And if by ‘fresh’ blog you mean obviously made up by someone who can barely turn a computer on and still can’t figure out how to use seventy-eight percent of the features, well, I’m your girl.

    Now I’m going to try to figure out how to add you on Goodreads. I’ll let you know how it goes. 🙂

  4. Voting DONE! 🙂

  5. Margaret Diehl

    You spend time alone with your kids because they want to know you one on one. It’s not only about who they are. You’re their mom–the most mysteriously wonderful person in the world for a few years. Learning how to be intimate is a skill like any other, except better than most.

    I voted for you.

  6. I voted for you.

    And I totally hear you on the weekend vs. weekday thing. But there is a critical difference in our house, and that is that (at least some of the time) Daddy is home on the weekends. Having backup really does make things better. 😉

  7. Shhhh the truth is we are all ordinary but we tell our kids they are extraordinary to us, and we tell them they are special just in case it motivates them to rise above our average ranks. 😉

    Isn’t it awesome, when the little things pop in to brighten? Painted Maypole is great.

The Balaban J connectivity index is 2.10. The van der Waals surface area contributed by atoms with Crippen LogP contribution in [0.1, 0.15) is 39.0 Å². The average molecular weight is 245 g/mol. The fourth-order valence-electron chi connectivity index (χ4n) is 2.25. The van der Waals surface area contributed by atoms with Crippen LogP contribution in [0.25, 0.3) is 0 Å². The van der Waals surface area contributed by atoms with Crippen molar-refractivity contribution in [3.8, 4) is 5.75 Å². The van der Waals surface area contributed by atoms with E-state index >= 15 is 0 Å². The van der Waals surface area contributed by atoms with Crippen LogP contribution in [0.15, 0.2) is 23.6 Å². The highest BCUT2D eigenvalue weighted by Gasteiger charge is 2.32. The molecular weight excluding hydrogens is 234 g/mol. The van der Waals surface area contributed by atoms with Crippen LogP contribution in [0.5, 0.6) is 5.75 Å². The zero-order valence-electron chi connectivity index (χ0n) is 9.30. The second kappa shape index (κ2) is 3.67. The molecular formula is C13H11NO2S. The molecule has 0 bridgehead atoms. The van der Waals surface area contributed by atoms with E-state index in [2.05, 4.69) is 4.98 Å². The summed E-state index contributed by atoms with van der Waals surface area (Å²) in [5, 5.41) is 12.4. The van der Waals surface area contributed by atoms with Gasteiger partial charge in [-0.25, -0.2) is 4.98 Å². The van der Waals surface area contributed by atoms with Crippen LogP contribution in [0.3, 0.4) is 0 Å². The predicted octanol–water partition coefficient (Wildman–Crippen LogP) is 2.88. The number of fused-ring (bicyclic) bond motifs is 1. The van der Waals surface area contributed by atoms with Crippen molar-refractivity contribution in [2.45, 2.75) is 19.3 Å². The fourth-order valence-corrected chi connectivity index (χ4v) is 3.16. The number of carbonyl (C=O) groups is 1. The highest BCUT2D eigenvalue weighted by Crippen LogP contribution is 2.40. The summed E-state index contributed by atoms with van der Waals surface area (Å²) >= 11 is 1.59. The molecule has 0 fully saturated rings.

Oh and now I read Margaret’s comment and it’s waaaayyyyy better than mine (plus, true and wise) so I rescind my satire and irony and echo ditto her. 🙂

  8. I’m glad that package arrived when it did. The “unkindness” chair reminds me of the “thinking chair” in my children’s kindergarten classes. When I asked them what people think about, they said, “I dunno. Birthdays?”

  9. I am off to vote for you!
    I love that you can draw lines between metaphorical crap and actual crap and make it feel like really smart writing, and that you have such well rounded, thought out opinions on important issues. You deserve that award….and your 15 minutes. 🙂

  10. I’ll vote for you (waiting for registration email now). I don’t even read Dooce.

  11. who’s dooce? ok, of course i know her blog. but i read your YOURS.

  12. 1. Voted.
    2. Can I fax you a big ole frosty adult beverage? Do they have that technology yet?
    3. *hugs*